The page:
5. “Angie Baby”/Helen Reddy. Which gets a long introduction from Casey quoting songwriter Alan O’Day who says that it’s about “a bright but lonely teenager with no social life who just hangs out in her room living out romantic fantasies triggered by the pop songs she hears on the radio, and within the four walls of that room her fantasies become real.” But is it? O’Day’s own lyric says of her, “you’re a little touched, you know.” It calls her “a crazy girl” and says, “it’s so nice to be insane.” “Angie Baby” is a modern gothic horror story in which a mad girl commits the terrifying, fantastical act of imprisoning a boy in her radio. Is O’Day misreading his own song—or did he tell Casey what he wanted Casey to hear?

2. “When Will I See You Again”/Three Degrees. Listening to this show, I thought about my two best friends in the fall of 1974. One went to a different college and we just drifted apart. The other I was much closer to, and for much longer, but our friendship seems to have ended in the last couple of years due to COVID and Trump. It makes me sad, but there’s little to be done about it.

1. “Kung Fu Fighting”/Carl Douglas. You can trust me, I was there in the fall of 1974, and I can tell you beyond a doubt: not everybody was kung-fu fighting.

12 thoughts on “When Will I See You Again

  1. Douglas Trapasso

    Oh wow, spoken words in a song – great category!

    Three come to mind right away:

    “Kiss and Say Goodbye” – The Manhattans
    “The Look of Love” – ABC
    “The Rain” – Oran “Juice” Jones

  2. mikehagerty

    I vote for a full post on what you’re not saying about #12 and #11.

    Also, Helen Reddy did a lot of crazy women songs—“Angie Baby”, “Leave Me Alone (Ruby Red Dress)” and “Delta Dawn”.

  3. Mitch Winder

    I’m just a wee bit too young to have appreciated The Beatles. Yes, I understand their impact, but I was 8 when they separated. I grew up fast in the years that followed and Wings was on seemingly every station I’d turn to. I was always a fan, but it took me until my adult years to really appreciate just how good that band was. And it was really good.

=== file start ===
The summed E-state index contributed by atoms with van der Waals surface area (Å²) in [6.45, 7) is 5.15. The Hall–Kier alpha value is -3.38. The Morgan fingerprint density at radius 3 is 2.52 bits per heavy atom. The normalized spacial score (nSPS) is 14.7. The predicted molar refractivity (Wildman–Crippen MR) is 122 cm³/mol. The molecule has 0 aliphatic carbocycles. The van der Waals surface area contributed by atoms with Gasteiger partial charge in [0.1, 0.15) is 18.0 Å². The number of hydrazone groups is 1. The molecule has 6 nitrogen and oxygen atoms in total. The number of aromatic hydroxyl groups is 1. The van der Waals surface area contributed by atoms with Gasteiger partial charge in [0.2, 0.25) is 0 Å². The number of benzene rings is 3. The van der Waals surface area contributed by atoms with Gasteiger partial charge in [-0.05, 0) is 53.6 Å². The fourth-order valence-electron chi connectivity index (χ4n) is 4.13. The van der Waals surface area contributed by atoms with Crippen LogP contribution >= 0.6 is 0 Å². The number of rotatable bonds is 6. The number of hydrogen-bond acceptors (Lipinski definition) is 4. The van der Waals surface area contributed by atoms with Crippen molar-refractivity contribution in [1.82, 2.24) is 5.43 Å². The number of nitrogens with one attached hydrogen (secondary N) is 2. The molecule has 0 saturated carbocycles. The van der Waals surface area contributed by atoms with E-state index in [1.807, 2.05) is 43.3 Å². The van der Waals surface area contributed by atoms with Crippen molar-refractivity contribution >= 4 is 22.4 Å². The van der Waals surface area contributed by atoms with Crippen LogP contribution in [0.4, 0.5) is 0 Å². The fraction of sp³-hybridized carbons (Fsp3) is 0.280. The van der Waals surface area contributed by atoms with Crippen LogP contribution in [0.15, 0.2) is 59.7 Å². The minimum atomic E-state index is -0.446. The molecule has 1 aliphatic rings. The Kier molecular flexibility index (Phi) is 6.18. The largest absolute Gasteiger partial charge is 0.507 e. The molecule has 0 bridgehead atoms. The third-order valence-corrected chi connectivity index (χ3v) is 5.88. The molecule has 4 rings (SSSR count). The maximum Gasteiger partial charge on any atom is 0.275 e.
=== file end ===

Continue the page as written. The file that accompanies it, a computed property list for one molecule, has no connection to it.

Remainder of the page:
And the Three Degrees’ When Will I See You Again is what every Junior High boy wanted for a slow song to close out a school dance. Ok, maybe not every boy, but it was my choice as the girls seemed to love it. Busted.

  4. Oh, man, “When Will I See You Again.” That was the song for another someone and me way back when. Some nice memories in there, stuff I don’t often take out of the box. Thanks, truly, for the reminder.

  5. Wesley

    Trivial thing I didn’t note until now: Ringo is the only one of the Beatles not to have a solo hit for this holiday season. Paul has Wonderful Christmastime, John (and Yoko) have Happy Xmas (War is Over) and George rings in the new year with Ding Dong. But our boy Richard Starkey has yet to have something like what the others have here.

  6. JP

    I’m more amazed that “Woman To Woman” spawned two amusing answer records. On the first song, Shirley Brown is matter-of-factly telling “the other woman” not to flirt with her man, while asking for sympathy. Barbara Mason then countered with “From His Woman To You,” which told the story from the sidepiece’s point of view. Then along came Lonnie Youngblood with “Man To Woman,” where he admits flat-out that “Shirley” ain’t doing a damn thing for him.

    All have monologues. And since Youngblood is a sax player, there’s a mournful horn solo towards the end of his record.

    1. porky

      And Barbara Mandrell covered “Woman to Woman” (with a shorter spoken-word monologue) and had a #4 Country hit with it in late ’77 (it went #92 pop). As an aside, there are a large number of R&B covers in Mandrell’s discography.